Neck painTissues ranked by most likely affected based on NMS/Ergo literatureIntervention ranked by number of needs and magnitude provided
1)  Muscle overuse

2)  Facet impingement/decreased joint mobility andnutrition to the articularsurfaces

3)  Nerve compression
1)  Down regulation of musclesympathetic activity

2)  Slow mobilization of cervicalfacet joints

3)  Decompression of facet joints

4)  Decrease muscle contraction

5)  Neural mobilization
Tissues involved based on NMS/Ergo Expertise Evidence based clinical intervention identified
–   Muscle overuse due to increased muscle contraction demanded for:

•head stabilization

•neck stabilization

•scapular stabilization

•glenohumeral joint stabilization

•wrist extensor and longfinger flexor

–   Decreased upper extremity circulation

•Decreased respiratory rate

•Postural stasis
–   Neural mobilization

–   Slow mobilization of upper extremity muscles

–   Down regulation of muscle sympathetic activity

–   Vascular decompression

–   Slow mobilization of thoracic and costal joints

–   Slow mobilization of upper extremity joints
Feeling of tensionTissues ranked by most likely affected based on NMS/Ergo literature Intervention ranked by number of needs and magnitude provided
1)  Decreased respiratoryinspiration mobility

2)  Postural stasis

3)  Muscle overuse

4)  Decreased upper extremitycirculation

5)  Decreased respiratory rate
1)  Down regulation of musclesympathetic activity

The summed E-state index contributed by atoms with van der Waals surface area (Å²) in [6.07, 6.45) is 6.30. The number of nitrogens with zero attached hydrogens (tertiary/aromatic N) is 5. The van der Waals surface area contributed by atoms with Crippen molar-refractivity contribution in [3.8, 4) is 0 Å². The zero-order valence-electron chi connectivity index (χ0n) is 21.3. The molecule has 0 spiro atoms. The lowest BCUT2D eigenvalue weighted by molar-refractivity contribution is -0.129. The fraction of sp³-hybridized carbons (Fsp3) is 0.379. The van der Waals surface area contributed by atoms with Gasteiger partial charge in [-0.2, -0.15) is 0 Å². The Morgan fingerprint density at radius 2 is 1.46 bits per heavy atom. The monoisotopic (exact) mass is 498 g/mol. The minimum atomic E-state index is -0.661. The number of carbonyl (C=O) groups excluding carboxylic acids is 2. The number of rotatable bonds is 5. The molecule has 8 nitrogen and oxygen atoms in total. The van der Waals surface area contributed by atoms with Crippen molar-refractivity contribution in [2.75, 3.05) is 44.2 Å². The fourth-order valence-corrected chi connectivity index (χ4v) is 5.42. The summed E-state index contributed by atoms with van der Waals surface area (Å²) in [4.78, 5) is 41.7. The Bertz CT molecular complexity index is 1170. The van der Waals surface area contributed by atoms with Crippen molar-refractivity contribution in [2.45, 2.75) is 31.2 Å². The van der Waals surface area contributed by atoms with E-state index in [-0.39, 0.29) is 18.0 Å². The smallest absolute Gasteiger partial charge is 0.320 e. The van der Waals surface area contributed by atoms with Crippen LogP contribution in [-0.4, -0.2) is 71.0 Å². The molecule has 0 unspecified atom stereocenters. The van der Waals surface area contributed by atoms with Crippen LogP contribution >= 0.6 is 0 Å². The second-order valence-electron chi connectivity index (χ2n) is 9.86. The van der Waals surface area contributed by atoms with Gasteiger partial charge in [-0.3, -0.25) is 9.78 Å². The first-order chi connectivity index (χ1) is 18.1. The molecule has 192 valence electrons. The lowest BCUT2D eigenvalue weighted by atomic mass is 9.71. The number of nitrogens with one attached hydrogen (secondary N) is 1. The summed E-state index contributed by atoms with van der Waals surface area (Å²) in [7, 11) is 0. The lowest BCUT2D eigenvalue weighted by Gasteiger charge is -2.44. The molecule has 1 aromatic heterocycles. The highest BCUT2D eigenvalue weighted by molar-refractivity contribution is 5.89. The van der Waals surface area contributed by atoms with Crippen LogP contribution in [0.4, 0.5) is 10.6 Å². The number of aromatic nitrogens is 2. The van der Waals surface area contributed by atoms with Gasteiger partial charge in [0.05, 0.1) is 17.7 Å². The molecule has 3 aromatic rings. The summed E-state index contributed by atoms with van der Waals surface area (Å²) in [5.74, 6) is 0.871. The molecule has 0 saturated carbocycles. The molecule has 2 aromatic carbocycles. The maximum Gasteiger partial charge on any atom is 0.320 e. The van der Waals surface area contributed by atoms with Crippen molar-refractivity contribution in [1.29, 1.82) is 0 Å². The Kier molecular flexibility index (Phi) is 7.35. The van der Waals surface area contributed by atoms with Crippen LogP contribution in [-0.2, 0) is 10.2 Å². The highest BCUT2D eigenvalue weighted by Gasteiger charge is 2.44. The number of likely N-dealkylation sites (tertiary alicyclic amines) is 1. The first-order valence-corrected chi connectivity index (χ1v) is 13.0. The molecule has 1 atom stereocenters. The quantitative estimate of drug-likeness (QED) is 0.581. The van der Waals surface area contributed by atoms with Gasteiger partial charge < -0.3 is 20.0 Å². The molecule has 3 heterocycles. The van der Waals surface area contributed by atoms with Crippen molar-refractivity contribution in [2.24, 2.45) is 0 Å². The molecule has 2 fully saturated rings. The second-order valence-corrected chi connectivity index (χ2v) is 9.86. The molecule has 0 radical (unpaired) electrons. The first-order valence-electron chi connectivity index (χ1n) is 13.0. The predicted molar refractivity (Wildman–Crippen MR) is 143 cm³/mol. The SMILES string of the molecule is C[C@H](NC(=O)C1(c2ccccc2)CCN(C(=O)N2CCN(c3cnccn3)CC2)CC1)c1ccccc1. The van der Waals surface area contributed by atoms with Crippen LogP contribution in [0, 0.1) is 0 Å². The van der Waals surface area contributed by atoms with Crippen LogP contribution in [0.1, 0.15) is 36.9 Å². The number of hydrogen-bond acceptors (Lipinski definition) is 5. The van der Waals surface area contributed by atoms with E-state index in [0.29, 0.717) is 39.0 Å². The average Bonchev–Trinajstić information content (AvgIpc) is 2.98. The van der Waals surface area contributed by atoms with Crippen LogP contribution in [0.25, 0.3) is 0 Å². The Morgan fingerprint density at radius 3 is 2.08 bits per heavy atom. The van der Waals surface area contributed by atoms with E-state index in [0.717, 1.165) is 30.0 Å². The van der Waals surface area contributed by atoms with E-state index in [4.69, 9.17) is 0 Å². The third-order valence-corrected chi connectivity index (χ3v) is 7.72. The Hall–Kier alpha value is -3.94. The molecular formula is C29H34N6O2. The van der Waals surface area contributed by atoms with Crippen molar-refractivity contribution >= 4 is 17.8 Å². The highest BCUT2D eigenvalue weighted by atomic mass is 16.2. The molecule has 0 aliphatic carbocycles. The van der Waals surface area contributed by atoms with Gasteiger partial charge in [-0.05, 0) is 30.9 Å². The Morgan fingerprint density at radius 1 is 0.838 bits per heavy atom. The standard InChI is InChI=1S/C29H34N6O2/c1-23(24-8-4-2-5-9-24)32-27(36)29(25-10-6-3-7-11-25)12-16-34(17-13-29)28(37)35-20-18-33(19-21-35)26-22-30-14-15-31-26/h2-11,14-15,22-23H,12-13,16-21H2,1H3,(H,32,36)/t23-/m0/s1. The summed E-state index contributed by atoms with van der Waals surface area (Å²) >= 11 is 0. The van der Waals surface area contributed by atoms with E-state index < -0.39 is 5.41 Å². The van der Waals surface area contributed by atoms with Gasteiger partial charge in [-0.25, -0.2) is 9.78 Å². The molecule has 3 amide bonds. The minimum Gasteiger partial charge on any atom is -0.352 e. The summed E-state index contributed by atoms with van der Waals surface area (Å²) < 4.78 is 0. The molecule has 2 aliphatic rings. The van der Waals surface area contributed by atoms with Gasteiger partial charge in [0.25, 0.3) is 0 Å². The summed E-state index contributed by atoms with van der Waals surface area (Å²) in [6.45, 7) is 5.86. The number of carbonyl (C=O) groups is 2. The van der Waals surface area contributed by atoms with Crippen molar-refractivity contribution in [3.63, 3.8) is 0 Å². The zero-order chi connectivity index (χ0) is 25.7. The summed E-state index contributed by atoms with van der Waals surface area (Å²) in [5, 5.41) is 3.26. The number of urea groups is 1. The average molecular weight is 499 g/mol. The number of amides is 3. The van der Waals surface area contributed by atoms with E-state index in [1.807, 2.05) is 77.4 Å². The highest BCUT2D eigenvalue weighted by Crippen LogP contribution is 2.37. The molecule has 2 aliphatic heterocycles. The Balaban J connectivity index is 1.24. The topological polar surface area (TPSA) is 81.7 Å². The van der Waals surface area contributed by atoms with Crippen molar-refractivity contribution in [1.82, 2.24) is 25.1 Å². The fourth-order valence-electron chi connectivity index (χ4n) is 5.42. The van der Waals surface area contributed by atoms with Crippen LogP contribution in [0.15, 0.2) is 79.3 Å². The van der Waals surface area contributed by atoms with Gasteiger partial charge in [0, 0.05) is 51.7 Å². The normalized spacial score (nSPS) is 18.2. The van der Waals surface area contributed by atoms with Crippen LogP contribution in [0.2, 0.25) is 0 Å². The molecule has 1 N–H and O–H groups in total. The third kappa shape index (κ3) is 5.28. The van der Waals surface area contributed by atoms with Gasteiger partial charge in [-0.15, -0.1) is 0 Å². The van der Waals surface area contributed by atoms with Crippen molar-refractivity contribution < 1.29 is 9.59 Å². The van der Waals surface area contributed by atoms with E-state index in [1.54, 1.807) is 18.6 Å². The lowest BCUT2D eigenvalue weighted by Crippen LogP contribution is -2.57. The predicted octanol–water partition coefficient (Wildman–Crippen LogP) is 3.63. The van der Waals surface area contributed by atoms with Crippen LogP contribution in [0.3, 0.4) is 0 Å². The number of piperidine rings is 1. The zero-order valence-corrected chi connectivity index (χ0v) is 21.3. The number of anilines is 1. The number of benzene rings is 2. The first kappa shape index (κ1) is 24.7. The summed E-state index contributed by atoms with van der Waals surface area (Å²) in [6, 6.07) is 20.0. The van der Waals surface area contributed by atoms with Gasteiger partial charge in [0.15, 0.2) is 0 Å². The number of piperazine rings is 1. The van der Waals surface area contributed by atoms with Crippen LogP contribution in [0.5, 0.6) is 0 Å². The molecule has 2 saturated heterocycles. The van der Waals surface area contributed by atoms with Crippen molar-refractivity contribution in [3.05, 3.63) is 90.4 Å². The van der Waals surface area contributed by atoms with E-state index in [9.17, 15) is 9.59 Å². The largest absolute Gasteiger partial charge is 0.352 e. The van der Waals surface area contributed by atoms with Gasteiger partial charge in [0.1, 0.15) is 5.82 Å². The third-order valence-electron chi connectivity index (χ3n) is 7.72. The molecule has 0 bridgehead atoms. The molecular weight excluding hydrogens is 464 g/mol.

2)  Slow mobilization of thoracicand costal joints

3)  Slow mobilization of upperextremity muscles

4)  Slow mobilization of upperextremity joints

5)  Neural mobilization

6)  Vascular decompression

PC = Posture Correction

NT = Normalization of Tissue tension and soft tissue mobility/gliding

SR = Relaxation/Stress Reduction

Relaxation/stress reduction

Relaxation is achieved by activities selected to address modulation of muscle sympathetic activity. Movement of the head on the neck and the neck on the thoracic spine are key components in modulating muscle sympathetic activity of both the axial skeleton as well as upper and lower extremities [57]. Activities which down-regulate muscle sympathetic activity are performed early in the series accompanied by deep breathing to provide a foundation of relaxation and stress reduction which further enhance the posture correction and soft tissue mobility activities.